Genetic Resources and Crop Evolution

, Volume 64, Issue 4, pp 665–680

Perceptual selection and the unconscious selection of ‘volunteer’ seedlings in clonally propagated crops: an example with African cassava (Manihot esculenta Crantz) using ethnobotany and population genetics

Research Article

DOI: 10.1007/s10722-016-0390-3

Cite this article as:
Delêtre, M., Hodkinson, T.R. & McKey, D. Genet Resour Crop Evol (2017) 64: 665. doi:10.1007/s10722-016-0390-3

Abstract

The role of sexual reproduction in magnifying genetic diversity in clonally propagated crops is now well documented. But whereas many studies have emphasized the importance of perceptual distinctiveness and its role in arousing farmers’ curiosity towards plants with unusual morphological traits, few have considered its corollary, perceptual indistinctiveness. In this study, we investigated which factors influence farmers’ behaviours towards self-sown ‘volunteer’ seedlings of cassava (Manihot esculenta Crantz) in a cross-cultural survey in Gabon, Central Africa. Interviews revealed that farmers were seven times more likely to spare seedlings that resembled a named landrace compared to those that did not. Similarly, farmers were more likely to relax weeding pressures on cassava volunteers if they believed that volunteers were resurgences from old cuttings. The model fit significantly improved when cultural factors were accounted for, suggesting strong culture-dependent differences among communities in their perception of and attitudes towards cassava volunteers. An analysis of the structure of genetic diversity of cassava landrace populations at the community level showed that most landraces included singleton genotypes, even in villages where farmers imposed the strongest weeding pressures, suggesting that there is always some background incorporation of cassava seedlings. We show that by channelling the selective incorporation of cassava seedlings that are morphologically indistinguishable from familiar landraces, perceptual selection favors the recruitment, sometimes deliberate but more often unconscious, of new genotypes from plants germinating from seeds and contributes to balancing the disadvantages of strictly clonal propagation, while maintaining landraces within consensual combinations of perceptually distinct traits.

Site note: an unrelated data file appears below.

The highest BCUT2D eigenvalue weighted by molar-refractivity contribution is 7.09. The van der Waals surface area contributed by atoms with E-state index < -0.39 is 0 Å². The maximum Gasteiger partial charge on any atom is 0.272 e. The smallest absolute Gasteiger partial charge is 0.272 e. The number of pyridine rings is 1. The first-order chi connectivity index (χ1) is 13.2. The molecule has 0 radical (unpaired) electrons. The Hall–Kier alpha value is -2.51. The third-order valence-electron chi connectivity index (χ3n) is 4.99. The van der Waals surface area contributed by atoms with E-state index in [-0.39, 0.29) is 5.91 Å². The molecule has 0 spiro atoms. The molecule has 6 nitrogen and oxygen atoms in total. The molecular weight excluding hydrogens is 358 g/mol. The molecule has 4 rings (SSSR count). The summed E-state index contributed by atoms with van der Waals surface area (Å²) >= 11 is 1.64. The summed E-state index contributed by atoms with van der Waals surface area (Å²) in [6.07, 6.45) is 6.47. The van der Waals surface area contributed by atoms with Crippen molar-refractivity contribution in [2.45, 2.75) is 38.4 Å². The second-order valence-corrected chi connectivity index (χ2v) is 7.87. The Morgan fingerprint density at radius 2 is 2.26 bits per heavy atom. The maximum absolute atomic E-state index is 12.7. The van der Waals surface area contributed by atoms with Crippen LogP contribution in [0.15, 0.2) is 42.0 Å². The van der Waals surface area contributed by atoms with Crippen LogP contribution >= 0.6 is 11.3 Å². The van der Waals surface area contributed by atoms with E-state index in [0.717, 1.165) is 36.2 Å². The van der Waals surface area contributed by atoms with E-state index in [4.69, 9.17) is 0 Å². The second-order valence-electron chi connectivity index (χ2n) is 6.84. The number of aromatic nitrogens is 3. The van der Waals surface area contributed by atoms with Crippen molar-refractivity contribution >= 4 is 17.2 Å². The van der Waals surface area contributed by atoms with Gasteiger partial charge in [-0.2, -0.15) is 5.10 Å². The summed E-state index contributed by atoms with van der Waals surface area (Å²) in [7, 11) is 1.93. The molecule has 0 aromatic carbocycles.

Keywords

Cassava (Manihot esculenta Crantz) Conditional inference tree Mixed clonal/sexual reproduction Perceptual selection Secondary center of diversity Unconscious incorporation 

Supplementary material

10722_2016_390_MOESM1_ESM.docx (96 kb)
Supplementary material 1 (DOCX 96 kb)
10722_2016_390_MOESM2_ESM.docx (34 kb)
Supplementary material 2 (DOCX 35 kb)
10722_2016_390_MOESM3_ESM.docx (32 kb)
Supplementary material 3 (DOCX 33 kb)

Funding information

Funder NameGrant NumberFunding Note
Irish Research Council for Science, Engineering and Technology
  • RS/2005/44

Copyright information

© Springer Science+Business Media Dordrecht 2016

Authors and Affiliations

  1. 1.School of Natural Sciences, Botany BuildingTrinity College DublinDublin D2Ireland
  2. 2.Plant and AgriBiosciences Research Centre (PABC)National University of Ireland Galway (NUNG)GalwayIreland
  3. 3.Centre d’Ecologie Fonctionnelle et Evolutive, CEFE UMR 5175CNRS – Université de Montpellier – Université Paul Valéry Montpellier – EPHEMontpellier Cedex 5France
  4. 4.Institut Universitaire de FranceParisFrance

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